IT sector set to give big boost to Indian job market

Anuradha Shukla   New Delhi     Last Updated: February 4, 2011  | 09:08 IST

The eight per cent-plus growth clocked up by the economy is beginning to show up where it matters most for the common man-in jobs.

India's infotech (IT) and infotechenabled services (ITES) sector is shrugging off its post-meltdown caution and going on a hiring spree. The result: a deluge of well over two lakh jobs over the coming months. Fresh hires in the IT-BPO sector alone will reach 2.40 lakh, the apex IT and BPO trade body Nasscom revealed on Thursday.

This will come on top of the estimated one lakh hires done in January alone, a peak hiring time for the IT and BPO sectors in India as it coincides with the start of a new financial year in the countries from which the sector secures its outsourcing jobs.

What's more, the pace of fresh hiring is expected to sustain well into 2012-13 as well. "The sector will continue with the hiring spree in the coming years. The fresh hiring in IT-BPO alone will reach 2.40 lakh in this fiscal. In the next fiscal the sector will be hiring two lakh more people," said Som Mittal, president of Nasscom.

According to Mittal the improving demand from the US market and selected European markets will drive the high recruitment.

"The markets in the US and Europe are improving. The Indian software and service export sector is expected to grow by 15-17 per cent, which is our conservative estimate keeping in view the Euro crisis and Rupee appreciation. So there will be more hiring," Mittal said.

That is because Indian IT continues to derive a bulk of its revenues from outsourcing. Global outsourcing spends grew by 10 per cent in 2010, compared to a mere four per cent growth in overall technology spends worldwide, according to data from Everest Research and IDC. And India continues to get a lion's share of this particular pie.

"India's share in the global sourcing has gone up from 51 per cent in 2009 to 55 per cent in 2010, which is a good sign," said Mittal. India's IT-BPO sector currently accounts for 26 per cent of the country's total exports and 11 per cent of all services revenues. Services account for more than half of India's GDP.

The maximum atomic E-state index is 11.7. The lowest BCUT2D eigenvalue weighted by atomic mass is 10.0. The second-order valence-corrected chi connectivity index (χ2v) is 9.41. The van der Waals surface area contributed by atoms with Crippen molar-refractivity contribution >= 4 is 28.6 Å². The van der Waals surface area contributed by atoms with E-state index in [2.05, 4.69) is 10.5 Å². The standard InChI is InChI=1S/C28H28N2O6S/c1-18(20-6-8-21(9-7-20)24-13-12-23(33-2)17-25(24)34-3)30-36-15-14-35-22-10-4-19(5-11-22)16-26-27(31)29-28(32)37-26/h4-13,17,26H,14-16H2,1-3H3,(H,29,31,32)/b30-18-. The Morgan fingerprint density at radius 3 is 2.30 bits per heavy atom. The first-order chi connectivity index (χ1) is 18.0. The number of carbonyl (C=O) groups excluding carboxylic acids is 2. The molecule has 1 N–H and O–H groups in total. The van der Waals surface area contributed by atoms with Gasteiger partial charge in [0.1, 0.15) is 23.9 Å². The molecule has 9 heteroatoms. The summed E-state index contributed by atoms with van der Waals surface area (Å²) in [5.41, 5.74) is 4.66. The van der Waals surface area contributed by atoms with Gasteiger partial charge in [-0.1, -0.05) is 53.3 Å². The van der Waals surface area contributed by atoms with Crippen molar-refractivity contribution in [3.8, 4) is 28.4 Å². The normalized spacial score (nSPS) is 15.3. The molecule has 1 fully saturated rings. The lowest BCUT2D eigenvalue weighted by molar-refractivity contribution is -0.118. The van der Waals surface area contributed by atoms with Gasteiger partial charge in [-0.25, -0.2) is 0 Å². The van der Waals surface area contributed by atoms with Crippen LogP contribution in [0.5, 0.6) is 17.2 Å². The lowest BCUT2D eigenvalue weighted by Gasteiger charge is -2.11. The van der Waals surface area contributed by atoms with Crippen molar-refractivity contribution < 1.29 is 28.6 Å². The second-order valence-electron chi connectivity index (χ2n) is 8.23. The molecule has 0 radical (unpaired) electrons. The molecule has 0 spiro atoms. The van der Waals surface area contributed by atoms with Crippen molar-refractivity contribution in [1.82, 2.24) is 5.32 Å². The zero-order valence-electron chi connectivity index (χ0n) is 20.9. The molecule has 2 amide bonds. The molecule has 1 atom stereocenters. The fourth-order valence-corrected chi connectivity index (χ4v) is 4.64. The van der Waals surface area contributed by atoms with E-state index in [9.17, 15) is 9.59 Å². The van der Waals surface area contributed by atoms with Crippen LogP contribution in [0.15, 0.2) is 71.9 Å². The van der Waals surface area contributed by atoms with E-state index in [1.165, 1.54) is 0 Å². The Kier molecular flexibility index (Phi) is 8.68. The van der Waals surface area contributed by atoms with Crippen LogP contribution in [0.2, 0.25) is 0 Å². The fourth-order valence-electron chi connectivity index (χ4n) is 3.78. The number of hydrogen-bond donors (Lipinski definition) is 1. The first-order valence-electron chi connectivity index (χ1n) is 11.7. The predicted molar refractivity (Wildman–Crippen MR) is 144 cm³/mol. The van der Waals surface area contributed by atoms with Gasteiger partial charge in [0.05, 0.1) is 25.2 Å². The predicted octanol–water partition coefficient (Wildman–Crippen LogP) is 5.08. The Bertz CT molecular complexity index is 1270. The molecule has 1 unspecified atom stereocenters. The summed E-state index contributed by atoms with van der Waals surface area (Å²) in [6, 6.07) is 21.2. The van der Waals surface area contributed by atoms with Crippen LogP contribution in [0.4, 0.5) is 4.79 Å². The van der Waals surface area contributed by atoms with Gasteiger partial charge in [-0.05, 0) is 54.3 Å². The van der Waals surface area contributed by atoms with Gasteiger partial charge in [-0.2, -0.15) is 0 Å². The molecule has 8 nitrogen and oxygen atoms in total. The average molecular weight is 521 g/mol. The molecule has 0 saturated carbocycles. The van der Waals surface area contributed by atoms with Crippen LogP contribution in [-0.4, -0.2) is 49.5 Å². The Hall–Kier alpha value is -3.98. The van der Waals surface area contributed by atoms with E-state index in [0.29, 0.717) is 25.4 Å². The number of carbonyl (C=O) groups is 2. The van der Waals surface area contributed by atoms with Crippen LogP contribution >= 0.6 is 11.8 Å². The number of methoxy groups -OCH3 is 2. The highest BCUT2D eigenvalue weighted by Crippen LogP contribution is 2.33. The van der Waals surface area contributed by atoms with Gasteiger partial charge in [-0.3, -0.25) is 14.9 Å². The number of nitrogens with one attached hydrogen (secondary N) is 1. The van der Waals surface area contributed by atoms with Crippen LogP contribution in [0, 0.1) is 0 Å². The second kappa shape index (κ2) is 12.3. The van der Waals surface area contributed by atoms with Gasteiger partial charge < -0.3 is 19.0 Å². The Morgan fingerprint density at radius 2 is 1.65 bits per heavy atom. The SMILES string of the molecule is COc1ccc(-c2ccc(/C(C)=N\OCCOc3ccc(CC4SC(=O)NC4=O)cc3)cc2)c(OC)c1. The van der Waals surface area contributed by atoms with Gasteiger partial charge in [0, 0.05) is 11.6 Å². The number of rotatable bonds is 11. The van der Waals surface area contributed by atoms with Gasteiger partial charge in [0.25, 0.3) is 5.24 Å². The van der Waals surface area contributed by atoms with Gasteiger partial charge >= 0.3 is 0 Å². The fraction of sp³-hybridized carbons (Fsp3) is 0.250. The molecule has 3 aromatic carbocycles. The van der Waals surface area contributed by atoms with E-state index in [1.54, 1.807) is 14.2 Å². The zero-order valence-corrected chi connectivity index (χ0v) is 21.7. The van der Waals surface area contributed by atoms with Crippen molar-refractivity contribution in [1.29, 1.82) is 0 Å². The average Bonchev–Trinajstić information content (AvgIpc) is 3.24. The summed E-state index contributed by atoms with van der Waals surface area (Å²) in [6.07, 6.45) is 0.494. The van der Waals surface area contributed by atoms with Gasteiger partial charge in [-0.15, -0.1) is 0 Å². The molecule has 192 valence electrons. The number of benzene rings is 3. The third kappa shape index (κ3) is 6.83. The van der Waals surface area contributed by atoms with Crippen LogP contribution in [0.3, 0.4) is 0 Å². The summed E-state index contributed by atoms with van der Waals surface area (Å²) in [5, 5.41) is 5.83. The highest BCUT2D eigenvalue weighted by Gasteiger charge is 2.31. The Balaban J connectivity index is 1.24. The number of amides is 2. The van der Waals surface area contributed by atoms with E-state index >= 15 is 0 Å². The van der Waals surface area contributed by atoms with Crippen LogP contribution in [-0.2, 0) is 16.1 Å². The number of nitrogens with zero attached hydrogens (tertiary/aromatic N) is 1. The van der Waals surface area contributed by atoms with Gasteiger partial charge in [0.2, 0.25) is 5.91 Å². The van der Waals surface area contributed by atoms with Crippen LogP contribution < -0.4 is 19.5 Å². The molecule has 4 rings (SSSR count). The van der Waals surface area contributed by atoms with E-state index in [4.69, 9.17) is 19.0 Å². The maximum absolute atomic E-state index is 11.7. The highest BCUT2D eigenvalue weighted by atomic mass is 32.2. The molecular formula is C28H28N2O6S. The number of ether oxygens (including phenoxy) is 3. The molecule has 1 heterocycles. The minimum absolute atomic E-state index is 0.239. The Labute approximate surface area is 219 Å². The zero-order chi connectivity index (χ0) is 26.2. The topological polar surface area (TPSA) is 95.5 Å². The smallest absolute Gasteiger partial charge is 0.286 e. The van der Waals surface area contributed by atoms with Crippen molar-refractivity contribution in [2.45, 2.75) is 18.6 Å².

IT services continue to comfortably outpace the rest of India Inc in the pace of growth, growing by 22.7 per cent. The BPO sector has been slower, growing at just 14 per cent, as new competition from cheaper geographies eats away India's share.

Nevertheless, improving domestic and overseas business is responsible for the high hiring numbers, said Mittal. Another big factor has been attrition. After a two-year slowdown in pay hikes and bonuses, employees are ringing up job changes at a rapid clip as they switch jobs to improve their pay. The industry has seen a high attrition rate varying from 10-20 per cent.

This has led to rising demand for those with more experience as well, although the big numbers are coming from campus hires. Companies like Infosys, Wipro and TCS have been on a hiring spree in campuses since December. Due to the growing order books, most firms have increased their hiring expectations from their earlier targets.

However, experts feel that as the industry grows, the sector will face a talent crunch. "The sector is already facing a talent crunch in more specialised areas, which will become severe in future. There will always be demand for specialised IT professionals," said Kamal Karanth, chief executive officer (CEO) of Kelly Services.

That is the reason why companies have increased hiring of non-IT candidates. According to Nasscom, in 2005, the number of hires from non-technical backgrounds was around two to three per cent, which went up to 12 per cent in 2010.

Talking about the hiring trend for the IT sector, Mittal said, "A good number of BPO staff change their fields after two to three years, so there is always high hiring in this segment."

According to him, as Indian IT moves up the IT value chain, companies are targeting more specialised services and typical low-end BPO jobs are going to countries like the Philippines.

"For IT and IT-enabled services, the industry is going through a paradigm shift. Clients are now looking for application-based solutions. So, there will be a fair demand for specialised applicationbased software developers," Mittal added.

The industry already directly employs over 2.54 million professionals, making Indian IT one of the world's largest technical labour forces. This upward trend is likely to stay. While revenues are expected to grow by an estimated 18.7 per cent this financial year, employee strength is expected to grow by 10 per cent.

Courtesy: Mail Today 

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